John Ray also attacked Sam Bankman-Fried in an interview, saying: "We don't need to be dialoguing with him. He hasn't told us anything that I don't already know."
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FTX International could be revived, according to the doomed exchange's new CEO.
Speaking to The Wall Street Journal, John Ray revealed that a taskforce has been established to see whether the trading platform could one day open its doors to customers once again.
Of course, the unknown quantity here is whether retail investors would ever be willing to put their trust in the company again — with billions of dollars in customer funds allegedly misused by sister trading firm Alameda Research.
Ray claimed that some customers have praised FTX's infrastructure and indicated that they would like to see the exchange make a return, adding:
"Everything is on the table. If there is a path forward on that, then we will not only explore that, we'll do it."
A key reason for examining whether FTX should be revived is this: Millions of customers who are frozen out of their savings could end up getting more of their crypto back.
The interview with Ray also uncovered some staggering revelations — including the fact that "there was no centralized register that identified where the company stored its funds."
He also had some choice words for Sam Bankman-Fried, who has been questioning the decisions made by FTX's new management in Substack posts.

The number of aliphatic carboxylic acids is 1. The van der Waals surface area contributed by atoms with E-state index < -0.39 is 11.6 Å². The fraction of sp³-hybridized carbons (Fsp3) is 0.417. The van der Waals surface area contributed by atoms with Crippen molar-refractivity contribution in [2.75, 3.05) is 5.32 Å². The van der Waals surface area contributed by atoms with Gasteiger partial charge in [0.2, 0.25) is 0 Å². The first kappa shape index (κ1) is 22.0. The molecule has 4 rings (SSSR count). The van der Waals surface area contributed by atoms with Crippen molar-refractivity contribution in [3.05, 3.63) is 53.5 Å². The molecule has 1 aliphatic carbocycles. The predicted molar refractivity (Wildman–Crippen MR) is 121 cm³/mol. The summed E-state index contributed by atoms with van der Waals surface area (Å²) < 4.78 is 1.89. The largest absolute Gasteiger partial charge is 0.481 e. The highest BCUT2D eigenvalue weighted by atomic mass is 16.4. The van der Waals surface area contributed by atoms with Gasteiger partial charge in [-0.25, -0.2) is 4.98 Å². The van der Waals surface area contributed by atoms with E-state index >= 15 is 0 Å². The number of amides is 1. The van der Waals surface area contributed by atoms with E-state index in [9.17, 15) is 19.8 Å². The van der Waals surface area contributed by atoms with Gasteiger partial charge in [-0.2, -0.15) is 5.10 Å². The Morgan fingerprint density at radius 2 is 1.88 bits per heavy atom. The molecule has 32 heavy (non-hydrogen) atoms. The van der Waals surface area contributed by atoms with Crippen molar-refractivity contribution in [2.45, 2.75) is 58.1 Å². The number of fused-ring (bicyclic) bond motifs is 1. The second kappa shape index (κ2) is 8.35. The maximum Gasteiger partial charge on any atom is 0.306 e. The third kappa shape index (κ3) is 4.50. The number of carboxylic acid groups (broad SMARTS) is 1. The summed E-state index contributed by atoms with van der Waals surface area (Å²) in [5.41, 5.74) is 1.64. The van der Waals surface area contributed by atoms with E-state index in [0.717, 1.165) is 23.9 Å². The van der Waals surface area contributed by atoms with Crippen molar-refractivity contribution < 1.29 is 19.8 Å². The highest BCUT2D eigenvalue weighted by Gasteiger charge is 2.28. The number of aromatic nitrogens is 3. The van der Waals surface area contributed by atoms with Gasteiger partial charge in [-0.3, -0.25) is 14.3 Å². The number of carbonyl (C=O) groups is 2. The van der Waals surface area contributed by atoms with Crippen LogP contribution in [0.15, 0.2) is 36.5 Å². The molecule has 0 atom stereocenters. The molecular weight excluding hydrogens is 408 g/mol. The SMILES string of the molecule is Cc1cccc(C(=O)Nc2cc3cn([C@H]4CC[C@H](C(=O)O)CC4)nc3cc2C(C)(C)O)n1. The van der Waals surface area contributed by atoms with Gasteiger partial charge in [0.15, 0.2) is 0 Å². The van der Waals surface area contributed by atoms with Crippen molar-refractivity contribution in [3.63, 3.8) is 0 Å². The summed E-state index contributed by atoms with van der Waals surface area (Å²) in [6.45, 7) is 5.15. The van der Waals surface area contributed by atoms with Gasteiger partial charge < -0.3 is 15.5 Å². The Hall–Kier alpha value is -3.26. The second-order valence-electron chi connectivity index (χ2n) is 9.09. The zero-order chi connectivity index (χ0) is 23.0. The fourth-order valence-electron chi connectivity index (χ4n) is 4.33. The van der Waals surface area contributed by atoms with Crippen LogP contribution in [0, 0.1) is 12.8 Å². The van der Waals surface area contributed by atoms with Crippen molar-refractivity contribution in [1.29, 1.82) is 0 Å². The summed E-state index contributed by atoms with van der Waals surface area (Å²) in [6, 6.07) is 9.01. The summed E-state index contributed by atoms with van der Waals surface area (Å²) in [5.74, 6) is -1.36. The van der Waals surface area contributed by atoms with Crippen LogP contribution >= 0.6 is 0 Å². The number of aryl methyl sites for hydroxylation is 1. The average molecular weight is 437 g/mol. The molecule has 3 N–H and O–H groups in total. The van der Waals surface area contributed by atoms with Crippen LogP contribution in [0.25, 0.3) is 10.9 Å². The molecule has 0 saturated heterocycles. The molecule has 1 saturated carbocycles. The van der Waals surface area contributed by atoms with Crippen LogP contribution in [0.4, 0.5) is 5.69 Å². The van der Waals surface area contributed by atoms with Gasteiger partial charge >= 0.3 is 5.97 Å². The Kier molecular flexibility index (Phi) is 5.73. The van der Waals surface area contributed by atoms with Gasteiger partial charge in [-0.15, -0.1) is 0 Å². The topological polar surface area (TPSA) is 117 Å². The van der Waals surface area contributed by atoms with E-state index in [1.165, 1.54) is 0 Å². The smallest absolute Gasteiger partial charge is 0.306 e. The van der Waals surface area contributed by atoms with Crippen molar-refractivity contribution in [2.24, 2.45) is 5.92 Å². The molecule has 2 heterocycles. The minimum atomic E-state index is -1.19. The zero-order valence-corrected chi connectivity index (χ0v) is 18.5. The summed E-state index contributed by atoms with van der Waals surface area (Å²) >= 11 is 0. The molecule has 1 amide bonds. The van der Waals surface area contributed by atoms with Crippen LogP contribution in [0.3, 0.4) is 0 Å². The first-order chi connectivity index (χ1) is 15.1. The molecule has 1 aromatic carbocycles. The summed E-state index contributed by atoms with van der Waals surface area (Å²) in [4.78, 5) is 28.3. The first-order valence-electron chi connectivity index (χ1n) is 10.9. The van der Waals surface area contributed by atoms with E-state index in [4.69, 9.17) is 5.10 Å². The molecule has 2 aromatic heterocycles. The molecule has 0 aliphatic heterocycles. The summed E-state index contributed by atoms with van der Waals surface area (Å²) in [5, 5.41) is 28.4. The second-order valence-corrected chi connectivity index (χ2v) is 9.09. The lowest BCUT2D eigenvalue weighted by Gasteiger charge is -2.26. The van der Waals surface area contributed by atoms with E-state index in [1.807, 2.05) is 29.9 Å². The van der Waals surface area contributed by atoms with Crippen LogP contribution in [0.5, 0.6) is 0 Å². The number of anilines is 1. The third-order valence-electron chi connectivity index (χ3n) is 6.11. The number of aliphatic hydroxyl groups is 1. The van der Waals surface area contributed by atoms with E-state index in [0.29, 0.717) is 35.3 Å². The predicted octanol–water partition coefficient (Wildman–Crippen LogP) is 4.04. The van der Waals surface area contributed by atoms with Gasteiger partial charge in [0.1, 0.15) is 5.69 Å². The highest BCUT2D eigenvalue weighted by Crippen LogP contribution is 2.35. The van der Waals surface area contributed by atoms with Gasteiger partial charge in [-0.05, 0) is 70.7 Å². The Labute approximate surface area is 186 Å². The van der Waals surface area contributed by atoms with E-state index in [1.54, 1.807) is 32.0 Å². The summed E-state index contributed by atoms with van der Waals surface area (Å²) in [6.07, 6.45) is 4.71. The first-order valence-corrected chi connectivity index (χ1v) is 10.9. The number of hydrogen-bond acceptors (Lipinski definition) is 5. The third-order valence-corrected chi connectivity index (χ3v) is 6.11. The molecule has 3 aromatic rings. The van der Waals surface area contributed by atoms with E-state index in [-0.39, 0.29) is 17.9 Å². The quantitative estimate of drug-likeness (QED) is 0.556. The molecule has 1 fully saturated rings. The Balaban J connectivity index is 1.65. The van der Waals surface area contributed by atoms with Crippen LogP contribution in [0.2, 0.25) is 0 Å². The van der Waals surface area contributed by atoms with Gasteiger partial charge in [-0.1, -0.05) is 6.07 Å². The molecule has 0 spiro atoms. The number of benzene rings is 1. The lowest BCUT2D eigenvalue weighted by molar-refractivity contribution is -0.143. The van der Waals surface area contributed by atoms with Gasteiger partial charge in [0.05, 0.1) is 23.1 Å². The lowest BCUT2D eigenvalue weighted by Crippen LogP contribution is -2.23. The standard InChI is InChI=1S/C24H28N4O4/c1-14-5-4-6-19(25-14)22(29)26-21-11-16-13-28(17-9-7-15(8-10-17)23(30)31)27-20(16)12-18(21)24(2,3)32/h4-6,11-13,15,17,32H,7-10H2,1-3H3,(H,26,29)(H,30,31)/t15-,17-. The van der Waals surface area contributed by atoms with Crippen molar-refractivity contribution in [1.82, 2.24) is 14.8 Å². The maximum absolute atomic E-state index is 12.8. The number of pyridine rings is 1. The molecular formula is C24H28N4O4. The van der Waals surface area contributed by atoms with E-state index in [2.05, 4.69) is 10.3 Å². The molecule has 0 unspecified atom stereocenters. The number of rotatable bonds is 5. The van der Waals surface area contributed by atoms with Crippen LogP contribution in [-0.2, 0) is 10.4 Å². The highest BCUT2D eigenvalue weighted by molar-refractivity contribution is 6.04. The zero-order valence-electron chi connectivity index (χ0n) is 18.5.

"We don't need to be dialoguing with him. He hasn't told us anything that I don't already know."
This led to a sharp response from SBF in a text message obtained by the WSJ, where he said:
"This is a shocking and damning comment from someone pretending to care about customers."
Ray also dismissed claims that FTX US is solvent and customers can be made whole immediately — as Bankman-Fried has repeatedly suggested. Warning that this would involve compensating users with funds belonging to international account holders, the new CEO said:
"This is the problem. He thinks everything is one big honey pot."
Another bone of contention concerns how much Ray is being paid — with court filing showing that he gets a whopping $1,300 per hour for serving as FTX's chief restructuring officer. He's also brought in many of his own (expensive) people because there are some existing employees he struggles to trust. When asked about the fact these funds could be put toward making customers whole, he responded:
"Crime is very expensive. It does a lot of damage to people. And one of the damages is that people like me have to come in and fix it."